We moved our 8yr old to St Eds in September, from state primary, and have been really impressed with the school. There's lots of individual attention given to the children. We've noticed a marked difference in our DD's approach to school work and her progress. She was at an "outstanding" state school before St Eds, but the small classes have made all the difference. Also there's a daily activity hour from 3.30 to 4.30 with really great clubs available - a nice end to every day. I'd really recommend it.
Most catholic schools in England and Wales follow the same policy based on church guidance from diocese level so sex education is based around marriage and contraception is dealt with on a scientific basis. So I would imagine St Edmunds would follow the same guidelines as the state catholic schools. Many primary schools leave talks on growing up until year 5, and at my DC's secondary school sex education is minimal but in the twenty years we have been involved with the school girls becoming pregnant is almost none existent.
Know quite a few children who went to St Ed's after being at primary school with my DC's, it is not an academic hot house (results not vastly different from catholic comps) but very good for a child who would be overwhelmed in the rough and tumble of a large school. It is a long day as coaches do not leave school till gone 5 to allow for after school clubs but these means that children not at the clubs can do their studying in school it can mean they can relax once they do reach home.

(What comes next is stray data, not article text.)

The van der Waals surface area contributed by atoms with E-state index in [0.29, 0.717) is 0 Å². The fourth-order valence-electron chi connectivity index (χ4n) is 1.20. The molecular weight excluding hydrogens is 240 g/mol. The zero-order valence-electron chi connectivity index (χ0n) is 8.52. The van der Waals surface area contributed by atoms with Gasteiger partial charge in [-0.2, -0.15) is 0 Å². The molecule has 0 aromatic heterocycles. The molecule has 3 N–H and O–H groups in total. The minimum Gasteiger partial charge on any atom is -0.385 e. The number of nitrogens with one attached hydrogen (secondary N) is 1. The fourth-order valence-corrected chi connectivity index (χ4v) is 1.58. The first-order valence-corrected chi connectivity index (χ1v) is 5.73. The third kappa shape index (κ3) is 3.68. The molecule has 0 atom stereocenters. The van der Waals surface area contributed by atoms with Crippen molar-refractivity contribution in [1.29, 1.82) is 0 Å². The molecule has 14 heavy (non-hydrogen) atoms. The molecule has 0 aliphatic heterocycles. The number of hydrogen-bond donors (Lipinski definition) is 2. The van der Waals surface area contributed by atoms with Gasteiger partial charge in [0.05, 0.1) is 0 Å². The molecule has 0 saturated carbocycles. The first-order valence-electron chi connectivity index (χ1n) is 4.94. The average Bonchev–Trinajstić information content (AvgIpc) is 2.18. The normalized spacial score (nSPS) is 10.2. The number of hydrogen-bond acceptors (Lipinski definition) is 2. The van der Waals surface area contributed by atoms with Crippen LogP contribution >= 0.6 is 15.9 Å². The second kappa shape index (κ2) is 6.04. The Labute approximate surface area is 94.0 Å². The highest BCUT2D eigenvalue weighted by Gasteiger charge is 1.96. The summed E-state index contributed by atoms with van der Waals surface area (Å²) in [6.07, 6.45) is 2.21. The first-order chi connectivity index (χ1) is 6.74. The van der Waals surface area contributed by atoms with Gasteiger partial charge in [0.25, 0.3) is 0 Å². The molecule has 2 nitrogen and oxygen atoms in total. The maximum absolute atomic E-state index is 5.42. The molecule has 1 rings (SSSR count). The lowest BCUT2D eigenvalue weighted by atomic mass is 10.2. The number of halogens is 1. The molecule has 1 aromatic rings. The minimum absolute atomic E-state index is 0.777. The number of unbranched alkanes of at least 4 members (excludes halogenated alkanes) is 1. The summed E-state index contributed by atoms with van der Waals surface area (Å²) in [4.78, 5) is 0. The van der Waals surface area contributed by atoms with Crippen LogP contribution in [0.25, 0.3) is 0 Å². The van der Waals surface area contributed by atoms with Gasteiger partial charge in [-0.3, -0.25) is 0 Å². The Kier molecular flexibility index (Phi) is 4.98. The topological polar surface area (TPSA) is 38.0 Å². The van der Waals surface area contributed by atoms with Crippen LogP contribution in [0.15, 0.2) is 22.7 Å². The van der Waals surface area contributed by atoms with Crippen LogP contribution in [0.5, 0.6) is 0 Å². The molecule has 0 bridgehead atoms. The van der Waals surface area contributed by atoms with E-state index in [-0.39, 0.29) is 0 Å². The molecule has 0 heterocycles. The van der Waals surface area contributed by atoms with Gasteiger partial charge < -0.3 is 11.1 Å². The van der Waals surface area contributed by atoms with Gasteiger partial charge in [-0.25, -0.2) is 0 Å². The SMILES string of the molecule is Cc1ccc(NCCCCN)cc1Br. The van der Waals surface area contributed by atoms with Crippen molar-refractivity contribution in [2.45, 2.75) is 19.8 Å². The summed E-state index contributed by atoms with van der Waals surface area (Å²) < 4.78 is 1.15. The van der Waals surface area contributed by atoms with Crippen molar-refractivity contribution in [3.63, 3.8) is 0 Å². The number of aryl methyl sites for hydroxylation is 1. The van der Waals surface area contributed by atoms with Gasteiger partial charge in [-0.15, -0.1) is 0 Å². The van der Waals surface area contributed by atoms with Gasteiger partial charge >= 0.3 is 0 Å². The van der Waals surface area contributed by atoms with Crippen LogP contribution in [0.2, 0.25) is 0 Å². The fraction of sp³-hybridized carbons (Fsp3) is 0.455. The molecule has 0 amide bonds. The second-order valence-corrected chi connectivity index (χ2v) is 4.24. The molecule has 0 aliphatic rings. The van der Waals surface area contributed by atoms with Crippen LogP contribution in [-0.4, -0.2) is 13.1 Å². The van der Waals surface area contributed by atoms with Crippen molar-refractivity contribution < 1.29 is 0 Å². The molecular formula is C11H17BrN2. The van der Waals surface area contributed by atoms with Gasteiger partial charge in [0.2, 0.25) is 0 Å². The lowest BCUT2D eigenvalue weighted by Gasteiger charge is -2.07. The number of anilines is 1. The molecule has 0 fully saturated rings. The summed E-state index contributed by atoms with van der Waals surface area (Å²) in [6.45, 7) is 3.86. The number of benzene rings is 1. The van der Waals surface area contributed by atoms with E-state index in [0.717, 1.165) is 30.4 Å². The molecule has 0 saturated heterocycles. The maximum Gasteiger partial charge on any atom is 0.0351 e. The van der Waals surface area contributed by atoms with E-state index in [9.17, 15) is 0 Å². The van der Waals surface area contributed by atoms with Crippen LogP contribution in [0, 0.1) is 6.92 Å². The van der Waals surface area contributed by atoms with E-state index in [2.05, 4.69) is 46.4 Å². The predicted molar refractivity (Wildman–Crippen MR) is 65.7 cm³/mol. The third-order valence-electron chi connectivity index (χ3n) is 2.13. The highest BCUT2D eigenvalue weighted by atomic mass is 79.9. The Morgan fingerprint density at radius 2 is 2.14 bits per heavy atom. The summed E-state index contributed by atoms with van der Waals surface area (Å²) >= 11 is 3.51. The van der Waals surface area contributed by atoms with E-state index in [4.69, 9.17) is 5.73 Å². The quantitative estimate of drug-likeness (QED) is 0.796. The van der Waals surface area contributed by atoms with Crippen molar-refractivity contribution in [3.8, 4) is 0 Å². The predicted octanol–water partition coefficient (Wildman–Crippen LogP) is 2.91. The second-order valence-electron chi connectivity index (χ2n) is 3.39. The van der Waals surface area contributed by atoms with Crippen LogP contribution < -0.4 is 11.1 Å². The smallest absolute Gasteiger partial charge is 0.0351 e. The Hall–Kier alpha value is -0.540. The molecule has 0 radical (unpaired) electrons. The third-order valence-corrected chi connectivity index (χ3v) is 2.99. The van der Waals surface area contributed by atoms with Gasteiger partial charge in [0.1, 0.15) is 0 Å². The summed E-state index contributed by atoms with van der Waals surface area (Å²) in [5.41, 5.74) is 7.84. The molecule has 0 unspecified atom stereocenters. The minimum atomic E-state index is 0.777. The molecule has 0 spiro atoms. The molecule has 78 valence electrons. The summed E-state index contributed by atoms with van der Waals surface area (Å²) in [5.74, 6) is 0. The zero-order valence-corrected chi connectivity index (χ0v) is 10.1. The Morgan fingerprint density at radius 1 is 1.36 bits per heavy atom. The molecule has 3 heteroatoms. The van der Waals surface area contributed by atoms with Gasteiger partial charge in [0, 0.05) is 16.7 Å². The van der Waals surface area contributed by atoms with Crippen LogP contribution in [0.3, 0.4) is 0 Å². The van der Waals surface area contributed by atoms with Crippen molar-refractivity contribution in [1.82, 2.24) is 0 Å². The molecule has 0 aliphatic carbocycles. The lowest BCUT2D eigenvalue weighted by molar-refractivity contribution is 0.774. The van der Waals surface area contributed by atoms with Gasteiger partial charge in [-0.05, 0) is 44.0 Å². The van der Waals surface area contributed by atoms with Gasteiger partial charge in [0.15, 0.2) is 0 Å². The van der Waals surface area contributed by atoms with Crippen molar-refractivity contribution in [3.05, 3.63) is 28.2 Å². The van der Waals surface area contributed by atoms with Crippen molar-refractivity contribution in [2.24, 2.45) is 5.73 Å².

We are considering sending one or both of our twin boys to St Ed's (as day students initially): we liked the environment, the teachers, the open day, the pastoral care, the new head: we have some questions including the suitability for both our DS's, one of whom is academically able in a traditional way (will the school stretch him enough?) and one who learns much more kinaesthetically and has dyscalculia (will their learning support/SEN give him enough help?), and how the Catholic overtone impacts on non-Catholics -
One DS is quite a bright spark, and on the face of it, if academic achievements were the only measuring stick, we could be thinking of Dame Alice Owen, St Albans, Highgate etc, but he is an anxious boy, reacts nervously to pressure. Worries, has a little compulsive obsessive disorder about him. We're thinking his self esteem would be better at a school where academic achievement is important but is not so stressed to the detriment of other elements of school life, and where he might be towards the top of some classes.
Our other DS is a different kettle of fish, mild dyslexia, more concerning maths issues (dyscalculia), attention span short; he's beyond his years in visual/spatial awareness, has great imagination, is a real guns and speed loving boy. We're meeting the SENco but would like to hear from others about their experience of extra support at St Ed's. Again, self-esteem might be better at this school if there are other students not selected on academic ability alone.
What do your children say about the participation in the religious aspects of the school?
How are issues on sex education, sexuality, contraception taught there?